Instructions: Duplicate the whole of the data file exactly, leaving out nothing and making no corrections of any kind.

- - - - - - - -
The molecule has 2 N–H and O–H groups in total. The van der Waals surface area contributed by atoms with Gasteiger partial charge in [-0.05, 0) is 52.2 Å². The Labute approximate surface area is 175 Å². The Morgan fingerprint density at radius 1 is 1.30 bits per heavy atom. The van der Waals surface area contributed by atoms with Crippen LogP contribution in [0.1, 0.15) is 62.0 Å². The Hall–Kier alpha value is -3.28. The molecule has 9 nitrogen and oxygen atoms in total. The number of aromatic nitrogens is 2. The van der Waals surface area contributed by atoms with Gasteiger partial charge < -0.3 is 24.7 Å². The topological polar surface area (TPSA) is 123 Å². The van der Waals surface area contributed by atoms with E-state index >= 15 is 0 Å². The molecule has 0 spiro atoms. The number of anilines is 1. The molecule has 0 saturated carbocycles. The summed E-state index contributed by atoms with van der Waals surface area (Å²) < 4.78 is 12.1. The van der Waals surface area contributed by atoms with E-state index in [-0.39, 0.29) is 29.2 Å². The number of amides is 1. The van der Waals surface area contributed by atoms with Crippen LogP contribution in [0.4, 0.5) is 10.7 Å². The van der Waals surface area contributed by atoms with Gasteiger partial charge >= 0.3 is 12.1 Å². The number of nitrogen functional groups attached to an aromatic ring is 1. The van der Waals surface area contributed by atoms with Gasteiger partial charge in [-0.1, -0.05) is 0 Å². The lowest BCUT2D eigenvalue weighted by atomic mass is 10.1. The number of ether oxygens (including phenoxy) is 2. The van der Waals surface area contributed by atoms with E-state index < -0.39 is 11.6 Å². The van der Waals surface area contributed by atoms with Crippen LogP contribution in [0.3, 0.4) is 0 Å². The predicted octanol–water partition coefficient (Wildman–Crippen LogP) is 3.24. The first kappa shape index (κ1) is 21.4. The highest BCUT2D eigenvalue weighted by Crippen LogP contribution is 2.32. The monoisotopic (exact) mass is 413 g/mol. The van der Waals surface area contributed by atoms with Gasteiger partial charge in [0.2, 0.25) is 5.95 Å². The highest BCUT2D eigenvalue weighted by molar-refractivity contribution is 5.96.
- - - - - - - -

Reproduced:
The molecule has 2 N–H and O–H groups in total. The van der Waals surface area contributed by atoms with Gasteiger partial charge in [-0.05, 0) is 52.2 Å². The Labute approximate surface area is 175 Å². The Morgan fingerprint density at radius 1 is 1.30 bits per heavy atom. The van der Waals surface area contributed by atoms with Crippen LogP contribution in [0.1, 0.15) is 62.0 Å². The Hall–Kier alpha value is -3.28. The molecule has 9 nitrogen and oxygen atoms in total. The number of aromatic nitrogens is 2. The van der Waals surface area contributed by atoms with Gasteiger partial charge < -0.3 is 24.7 Å². The topological polar surface area (TPSA) is 123 Å². The van der Waals surface area contributed by atoms with E-state index >= 15 is 0 Å². The molecule has 0 spiro atoms. The number of anilines is 1. The molecule has 0 saturated carbocycles. The summed E-state index contributed by atoms with van der Waals surface area (Å²) < 4.78 is 12.1. The van der Waals surface area contributed by atoms with E-state index in [-0.39, 0.29) is 29.2 Å². The number of amides is 1. The van der Waals surface area contributed by atoms with Crippen LogP contribution in [0.4, 0.5) is 10.7 Å². The van der Waals surface area contributed by atoms with Gasteiger partial charge >= 0.3 is 12.1 Å². The number of nitrogen functional groups attached to an aromatic ring is 1. The van der Waals surface area contributed by atoms with Gasteiger partial charge in [-0.1, -0.05) is 0 Å². The lowest BCUT2D eigenvalue weighted by atomic mass is 10.1. The number of ether oxygens (including phenoxy) is 2. The van der Waals surface area contributed by atoms with E-state index < -0.39 is 11.6 Å². The van der Waals surface area contributed by atoms with Crippen LogP contribution in [0.3, 0.4) is 0 Å². The predicted octanol–water partition coefficient (Wildman–Crippen LogP) is 3.24. The first kappa shape index (κ1) is 21.4. The highest BCUT2D eigenvalue weighted by Crippen LogP contribution is 2.32. The monoisotopic (exact) mass is 413 g/mol. The van der Waals surface area contributed by atoms with Gasteiger partial charge in [0.2, 0.25) is 5.95 Å². The highest BCUT2D eigenvalue weighted by molar-refractivity contribution is 5.96.